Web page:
We stan Ruth B. The Canadian singer-songwriter exploded onto the scene with her 2015 single “Lost Boy,” which became an instant smash on the social media app Vine (rest in peace). Not only did fans instantly eat up the single, but they fell in love with Ruth’s both inner and outer beauty. The lyrics boast honesty, vulnerability, tranquility, and a level of humanness that the masses can relate to all around the world.
Since the viral moment, the 25-year-old has racked in over 1.5 million accumulated streams and continues to deliver heartwarming ballads for people of all different walks of life. With a sound that transcends genre barriers including pop, R&B, alternative, and soul, Ruth carries a voice that you can’t help but fall in love with.
Following the release of “If I Have A Son” in light of the Black Lives Matter movement. Ruth drops off her highly-anticipated new single titled “Dirty Nikes.” Flaunt caught up with Ruth B via Zoom, who was located in Edmonton, Alberta. Read below as we discuss her upbringing in Canada, coming up on Vine, “Lost Boy” going viral, new record “Dirty Nikes,” goals, and more!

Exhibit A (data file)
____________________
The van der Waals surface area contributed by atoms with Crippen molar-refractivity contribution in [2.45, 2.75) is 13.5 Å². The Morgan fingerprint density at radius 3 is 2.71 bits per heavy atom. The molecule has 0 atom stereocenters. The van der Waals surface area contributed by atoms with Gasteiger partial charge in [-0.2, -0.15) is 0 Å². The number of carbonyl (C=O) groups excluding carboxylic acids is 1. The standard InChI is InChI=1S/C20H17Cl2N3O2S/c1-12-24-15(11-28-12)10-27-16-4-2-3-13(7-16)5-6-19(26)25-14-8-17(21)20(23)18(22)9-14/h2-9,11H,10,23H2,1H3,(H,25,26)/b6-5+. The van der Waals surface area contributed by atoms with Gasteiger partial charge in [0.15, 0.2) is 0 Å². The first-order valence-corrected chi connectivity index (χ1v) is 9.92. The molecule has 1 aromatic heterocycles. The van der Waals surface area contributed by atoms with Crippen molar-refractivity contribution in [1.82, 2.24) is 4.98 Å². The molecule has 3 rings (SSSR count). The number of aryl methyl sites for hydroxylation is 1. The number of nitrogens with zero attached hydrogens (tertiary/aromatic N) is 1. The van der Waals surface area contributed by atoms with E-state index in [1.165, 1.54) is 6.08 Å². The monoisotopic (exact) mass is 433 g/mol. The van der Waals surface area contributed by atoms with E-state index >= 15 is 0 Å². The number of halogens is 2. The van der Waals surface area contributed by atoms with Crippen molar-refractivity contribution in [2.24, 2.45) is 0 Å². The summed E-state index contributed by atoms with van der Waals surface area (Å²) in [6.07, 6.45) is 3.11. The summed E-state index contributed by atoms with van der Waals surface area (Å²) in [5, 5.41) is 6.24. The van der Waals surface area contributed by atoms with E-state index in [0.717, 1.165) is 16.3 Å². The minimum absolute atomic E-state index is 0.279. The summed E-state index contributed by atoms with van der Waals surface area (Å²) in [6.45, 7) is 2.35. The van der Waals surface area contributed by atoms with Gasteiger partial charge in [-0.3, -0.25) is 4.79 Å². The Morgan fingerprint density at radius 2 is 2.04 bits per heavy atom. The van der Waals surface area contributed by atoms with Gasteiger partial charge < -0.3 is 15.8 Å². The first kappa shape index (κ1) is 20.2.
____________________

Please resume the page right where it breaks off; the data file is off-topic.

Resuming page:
Being from Canada, what was the household like growing up for you?
We’re a family of 4: my mom, my brother, and my dad. A really loving family, always together. Everybody here loves music so that was always nice, it connected us for sure.
Biggest influences coming up?
Definitely my family, my parents definitely inspired me a lot. My friends, then different musicians that I love growing up. I love Lauryn Hill and Alicia Keys.
Talk about being Ethiopian too and how that plays into your life and your music.
Both my parents immigrated from Ethiopia to Edmonton about 30 years ago. Definitely a big part of my life growing up, they’re pretty adamant on making sure that my brother and I retained the culture. I grew up listening to a lot of Ethiopian music, that’s definitely played its way into my songwriting.
How would you describe your sound?
Honest, raw, and real. I usually like to keep it pretty simple. Over the past little bit, I’ve definitely done some evolving as a musician and ventured more into R&B. For the most part, I say it’s organic.
At what point did you realize that you could do music for a living?
Probably a few years ago after I started posting my original music online through an app called Vine, that’s where I got my start and posted original music. Everyone was super supportive and wanted to hear my original music, that’s definitely what inspired me to pursue it.